Bells Line of Road

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Bells Line of Road
New South Wales
Bells Line of Road. NSW (3460057804).jpg
General information
Type Road
Length 89 km (55 mi)
Route number(s)
  • B59
  • Entire route
Former
route number
  • State Route 40 (??-2013)
Major junctions
West end Great Western Highway (A32)
Lithgow, New South Wales
East end Macquarie Street (A9)
Windsor, New South Wales
Location(s)
Major suburbs Clarence, Dargan, Bell, Mount Tomah, Berambing, Bilpin, Kurrajong Heights, Kurmond, Richmond

The Bells Line of Road (route B59) is a major road in New South Wales and runs from North Richmond on the North-Western outskirts of Sydney to Bell in the Blue Mountains, where it becomes Chifley Road.

The route, part of the traditional aboriginal pathway network, was shown to Archibald Bell, Jr. by Darug men Emery and Cogy in 1823.[1] They were accompanied by assistant government surveyor Robert Hoddle[citation needed] and the route they marked was known as Bell's Line, to be later cleared to become the second road across the Mountains. It was rarely used before World War II. The road was improved between 1939 and 1949 as it was seen by the government as being an alternative to the Great Western Highway and could be used for war efforts.

Today, the route is still used as an alternate route across the Blue Mountains and is also a popular tourist drive.

Route[edit]

Bells Line of Road starts at Richmond Bridge where State Route 40 crosses the Hawkesbury River. It proceeds through the towns of North Richmond and the village of Kurmond, before bypassing Kurrajong. It then proceeds to climb onto the Bell Range of the Blue Mountains, passing through Kurrajong Heights. When on the range it proceeds the fruit growing areas of Bilpin and Berambing, before climbing and descending Mount Tomah, passing by the Mount Tomah Botanic Gardens. After Mount Tomah it proceeds through the Blue Mountains National Park passing Mount Bell and Mount Charles as well as picnic areas such as Pierces Pass and Mount Banks. Eight km before Bell is the turn off to the villages of Mount Wilson and Mount Irvine The route has numerous sections of road that are steep and winding. The prime example of this is Bellbird Hill when the road rises around 450 m from the Hawkesbury Valley to the Bell Range. The road is steep with a grade of 1:8 and has several tight bends. Other steep sections include the east and west ascents of Mount Tomah and Mount Bell as well as "The Glen" on the west side of Kurrajong Heights.

Lowered speed limits[edit]

In November 2007, the Roads and Traffic Authority (RTA) announced plans to lower the speed limits along much of Bells Line of Road. Within a week, sufficient opposition was expressed that the changes were put on hold.[2] In October 2008, the same changes were again announced, with the RTA claiming that there had been community consultation, but numerous users of the road, including politicians and councillors based west of the Blue Mountains, claimed to have been unaware of any consultation.[3][4] As a result of the changes, the maximum speed limit east of Bell is now 80 km/h.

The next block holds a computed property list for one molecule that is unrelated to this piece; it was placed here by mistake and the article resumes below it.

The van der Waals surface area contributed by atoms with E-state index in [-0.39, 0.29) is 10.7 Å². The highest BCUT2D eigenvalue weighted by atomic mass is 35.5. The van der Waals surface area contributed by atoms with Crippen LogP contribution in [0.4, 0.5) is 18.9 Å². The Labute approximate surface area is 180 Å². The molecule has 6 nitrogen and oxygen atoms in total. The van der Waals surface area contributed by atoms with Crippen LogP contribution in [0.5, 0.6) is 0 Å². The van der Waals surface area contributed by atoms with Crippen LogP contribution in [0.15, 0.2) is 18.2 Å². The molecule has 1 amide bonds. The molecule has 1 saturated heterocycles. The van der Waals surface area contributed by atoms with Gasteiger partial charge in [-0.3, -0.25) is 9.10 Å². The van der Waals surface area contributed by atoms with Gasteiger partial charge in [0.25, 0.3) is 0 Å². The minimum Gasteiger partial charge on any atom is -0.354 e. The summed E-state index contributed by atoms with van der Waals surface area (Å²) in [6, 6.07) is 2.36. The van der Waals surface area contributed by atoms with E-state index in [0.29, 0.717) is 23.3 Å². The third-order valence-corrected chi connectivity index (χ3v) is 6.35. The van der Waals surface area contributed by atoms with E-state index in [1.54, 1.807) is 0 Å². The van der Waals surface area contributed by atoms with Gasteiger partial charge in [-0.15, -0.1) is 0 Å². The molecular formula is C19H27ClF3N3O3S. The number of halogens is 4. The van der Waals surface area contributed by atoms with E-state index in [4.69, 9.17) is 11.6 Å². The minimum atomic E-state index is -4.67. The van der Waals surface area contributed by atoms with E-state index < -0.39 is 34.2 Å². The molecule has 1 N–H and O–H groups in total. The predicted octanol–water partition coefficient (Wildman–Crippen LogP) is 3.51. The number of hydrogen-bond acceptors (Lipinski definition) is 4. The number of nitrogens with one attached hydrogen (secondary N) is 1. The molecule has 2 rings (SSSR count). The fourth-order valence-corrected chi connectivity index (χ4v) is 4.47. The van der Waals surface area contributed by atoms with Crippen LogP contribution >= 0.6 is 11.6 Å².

Future[edit]

For many years road lobby groups have been pushing for what they call a "superhighway" across the Blue Mountains. They claim that the poor roads leading to the Central West of New South Wales are impeding growth. For many years the Great Western Highway was the preferred route, but after studies found that a freeway would be too expensive to build along this route the idea was abandoned.

In 2002, road lobby groups secured $2 million in funding for a feasibility study into building a freeway following the Bells Line of Road. The proposed freeway would have linked to the M2 Hills Motorway in Sydney and dropped into the Central West via Newnes Plateau. The study report, published in November 2004 concluded that, while feasible to build from an engineering perspective, it would not be economically feasible and would have massive impact on adjacent National Parks and local communities.[5]

Alternate routes[edit]

The next trafficable road north of Bells Line of Road that crosses the Blue Mountains is the Bylong Valley Way, which forms a more direct route between the Central West region and the Hunter Region including the port of Newcastle.

See also[edit]

References[edit]

  1. ^ "Hawkesbury Valley". Greater Blue Mountains Drive. Retrieved 29 May 2013. 
  2. ^ http://www.abc.net.au/news/stories/2007/11/13/2088932.htm RTA puts Bells Line speed limit changes on hold - ABC news, 13 Nov 2007
  3. ^ http://lithgow.yourguide.com.au/news/local/news/general/second-attempt-at-speed-zones/1332629.aspx Second attempt at speed zones - Lithgow Mercury, 14 Oct 2008
  4. ^ http://www.parliament.nsw.gov.au/prod/parlment/hansart.nsf/V3Key/LA20081022042 Bells Line of Road Speed Limit - Mr Russell Turner, NSW Hansard, 22 Oct 2008
  5. ^ http://www.rta.nsw.gov.au/constructionmaintenance/majorconstructionprojectsregional/western/blor_corridor_study.html Bells Line of Road Corridor Study

External links[edit]